This is a project that’s being serialized online and published through comiXology Submit — so it’s definitely available to readers. What was the impetus to publish as a physical graphic novel?
I haven’t really been shy about the fact that when Ian and I started working together, our initial plan was to pursue print with this project. It wasn’t necessarily designed as a digital comic, but we’ve been very fortunate in that the landscape for publishing digital comics has changed and matured over the course of the time we’ve been working on this project. When we were initially unsuccessful at securing a print deal — in part because at the time we were relative unknowns — we were able to make ourselves known on our own terms. It allowed us to retain 100% creative freedom and preserve the integrity of the story. We were able to take it online and publish it to the web and comiXology Submit. As we got it out there and people started noticing it, the avenue for print opened up for us. It’s something we definitely want to take advantage of.
You’re a former editorial staffer for Marvel, where you worked on collected editions, so you must know a lot about the graphic novel process. How were you able to apply that specialized expertise to “Bowery Boys'” upcoming OGN?
Well, you’re right in that I was a former Marvel staffer, and I’ve worked on hundreds of collections that Marvel has published — but while I had a pretty heavy hand in designing and directing the [“Bowery Boys”] website with a really spectacular web designer named Kate McMillan, as far as the Dark Horse edition goes, Dark Horse is handling design on their end. They put out such beautiful books and they produce their work with such devotion and such high production quality that I have no reason and no interest in getting in there and monkeying around. I trust that the products they publish will be as good a physical edition of “Bowery Boys” as could be published. I don’t think anyone could do better than them.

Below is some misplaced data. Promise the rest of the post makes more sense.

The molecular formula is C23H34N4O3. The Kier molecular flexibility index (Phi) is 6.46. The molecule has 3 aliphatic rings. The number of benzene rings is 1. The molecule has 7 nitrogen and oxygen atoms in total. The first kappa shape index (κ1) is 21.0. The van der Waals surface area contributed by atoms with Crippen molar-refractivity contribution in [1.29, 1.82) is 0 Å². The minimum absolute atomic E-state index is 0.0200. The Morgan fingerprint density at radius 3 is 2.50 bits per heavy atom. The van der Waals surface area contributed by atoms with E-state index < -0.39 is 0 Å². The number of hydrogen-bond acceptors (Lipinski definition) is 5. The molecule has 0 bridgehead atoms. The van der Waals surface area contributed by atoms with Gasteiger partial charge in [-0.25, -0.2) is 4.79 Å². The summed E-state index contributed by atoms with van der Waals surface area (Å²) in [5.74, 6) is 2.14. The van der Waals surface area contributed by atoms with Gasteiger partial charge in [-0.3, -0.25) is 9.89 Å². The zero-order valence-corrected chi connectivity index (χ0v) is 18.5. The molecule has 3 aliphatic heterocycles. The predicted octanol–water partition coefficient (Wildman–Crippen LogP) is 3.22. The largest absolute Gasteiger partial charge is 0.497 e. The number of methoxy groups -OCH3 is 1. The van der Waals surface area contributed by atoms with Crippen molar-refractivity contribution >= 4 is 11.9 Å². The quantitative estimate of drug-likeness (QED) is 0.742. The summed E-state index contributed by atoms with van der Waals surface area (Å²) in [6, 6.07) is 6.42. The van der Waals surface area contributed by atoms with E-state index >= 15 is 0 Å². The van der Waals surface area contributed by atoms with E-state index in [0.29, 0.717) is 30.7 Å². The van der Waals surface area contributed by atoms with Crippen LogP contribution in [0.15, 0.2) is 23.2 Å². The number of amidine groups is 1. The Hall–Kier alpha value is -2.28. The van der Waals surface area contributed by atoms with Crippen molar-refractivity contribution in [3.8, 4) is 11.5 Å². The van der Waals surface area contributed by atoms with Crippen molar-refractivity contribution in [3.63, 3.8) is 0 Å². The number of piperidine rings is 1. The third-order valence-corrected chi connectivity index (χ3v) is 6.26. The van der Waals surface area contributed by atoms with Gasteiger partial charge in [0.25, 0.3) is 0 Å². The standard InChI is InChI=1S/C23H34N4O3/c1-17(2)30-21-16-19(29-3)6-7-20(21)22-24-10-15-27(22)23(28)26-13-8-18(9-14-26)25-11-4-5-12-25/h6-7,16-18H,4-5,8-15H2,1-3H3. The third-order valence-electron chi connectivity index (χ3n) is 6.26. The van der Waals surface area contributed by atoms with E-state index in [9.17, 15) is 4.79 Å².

Considering a lot of the content is already out there, is there any extra content fans could expect from the physical copy?
We haven’t finalized exactly what the extra content will be, but the plan is to include some of the development material and some of the behind-the-scenes stuff in the hardcover edition. It’s also, like I said — we developed this story and created it with the intent of it being read this way. Pursuing our digital options was something that we were fortunate to be able to do and we’ve had some success with, but was not the original intent of the story. I don’t mean to undercut the experience of reading online or reading through comiXology, but I would describe the Dark Horse hardcover as the purest reading experience, or definitive reading experience, of this volume of “Bowery Boys.”
Ian Bertram has been turning out pages pretty consistently during the course of the series’ online run. Did you bank a lot of those pages early on, or has Ian been working to the schedule of the release?
No, we built a really substantial lead on that. That’s why we were able to publish as frequently as we did. I don’t know if you’ve looked at it recently, but the website has been on hiatus for most of 2014, but will be coming back shortly with the conclusion of the story. We’ve still got a ways to go, and we’ve still got more work of Ian’s to publish. I guess this is also a good time to announce that we have a second artist coming on board to pick up where Ian left off and finish the story. Ian has had other opportunities, such as “Batman Eternal,” and he’s had to step away from the project. We have Brent McKee, a really fantastic young artist, coming onboard. A lot of his work is completed as well, and he doesn’t miss a beat.